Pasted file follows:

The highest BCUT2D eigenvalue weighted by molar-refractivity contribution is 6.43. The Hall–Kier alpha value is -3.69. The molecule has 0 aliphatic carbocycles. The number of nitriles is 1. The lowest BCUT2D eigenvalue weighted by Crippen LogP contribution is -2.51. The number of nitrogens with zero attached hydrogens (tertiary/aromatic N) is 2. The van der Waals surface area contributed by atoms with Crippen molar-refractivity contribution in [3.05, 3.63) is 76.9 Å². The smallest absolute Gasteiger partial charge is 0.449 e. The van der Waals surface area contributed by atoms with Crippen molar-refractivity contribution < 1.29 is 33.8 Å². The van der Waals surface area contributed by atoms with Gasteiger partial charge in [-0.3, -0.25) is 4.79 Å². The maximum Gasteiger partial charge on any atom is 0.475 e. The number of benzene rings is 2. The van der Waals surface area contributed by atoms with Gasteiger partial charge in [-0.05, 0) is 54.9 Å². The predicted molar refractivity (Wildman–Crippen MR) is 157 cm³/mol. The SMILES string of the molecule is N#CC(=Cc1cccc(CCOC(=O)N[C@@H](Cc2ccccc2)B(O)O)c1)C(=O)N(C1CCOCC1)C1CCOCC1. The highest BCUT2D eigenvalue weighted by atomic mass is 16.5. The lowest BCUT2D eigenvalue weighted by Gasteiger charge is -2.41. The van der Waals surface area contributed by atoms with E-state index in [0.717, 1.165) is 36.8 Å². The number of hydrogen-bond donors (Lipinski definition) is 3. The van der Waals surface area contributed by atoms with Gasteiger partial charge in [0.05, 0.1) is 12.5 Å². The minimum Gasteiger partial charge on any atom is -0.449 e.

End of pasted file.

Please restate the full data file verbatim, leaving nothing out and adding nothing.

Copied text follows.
The highest BCUT2D eigenvalue weighted by molar-refractivity contribution is 6.43. The Hall–Kier alpha value is -3.69. The molecule has 0 aliphatic carbocycles. The number of nitriles is 1. The lowest BCUT2D eigenvalue weighted by Crippen LogP contribution is -2.51. The number of nitrogens with zero attached hydrogens (tertiary/aromatic N) is 2. The van der Waals surface area contributed by atoms with Crippen molar-refractivity contribution in [3.05, 3.63) is 76.9 Å². The smallest absolute Gasteiger partial charge is 0.449 e. The van der Waals surface area contributed by atoms with Crippen molar-refractivity contribution < 1.29 is 33.8 Å². The van der Waals surface area contributed by atoms with Gasteiger partial charge in [-0.3, -0.25) is 4.79 Å². The maximum Gasteiger partial charge on any atom is 0.475 e. The number of benzene rings is 2. The van der Waals surface area contributed by atoms with Gasteiger partial charge in [-0.05, 0) is 54.9 Å². The predicted molar refractivity (Wildman–Crippen MR) is 157 cm³/mol. The SMILES string of the molecule is N#CC(=Cc1cccc(CCOC(=O)N[C@@H](Cc2ccccc2)B(O)O)c1)C(=O)N(C1CCOCC1)C1CCOCC1. The highest BCUT2D eigenvalue weighted by atomic mass is 16.5. The lowest BCUT2D eigenvalue weighted by Gasteiger charge is -2.41. The van der Waals surface area contributed by atoms with E-state index in [0.717, 1.165) is 36.8 Å². The number of hydrogen-bond donors (Lipinski definition) is 3. The van der Waals surface area contributed by atoms with Gasteiger partial charge in [0.05, 0.1) is 12.5 Å². The minimum Gasteiger partial charge on any atom is -0.449 e.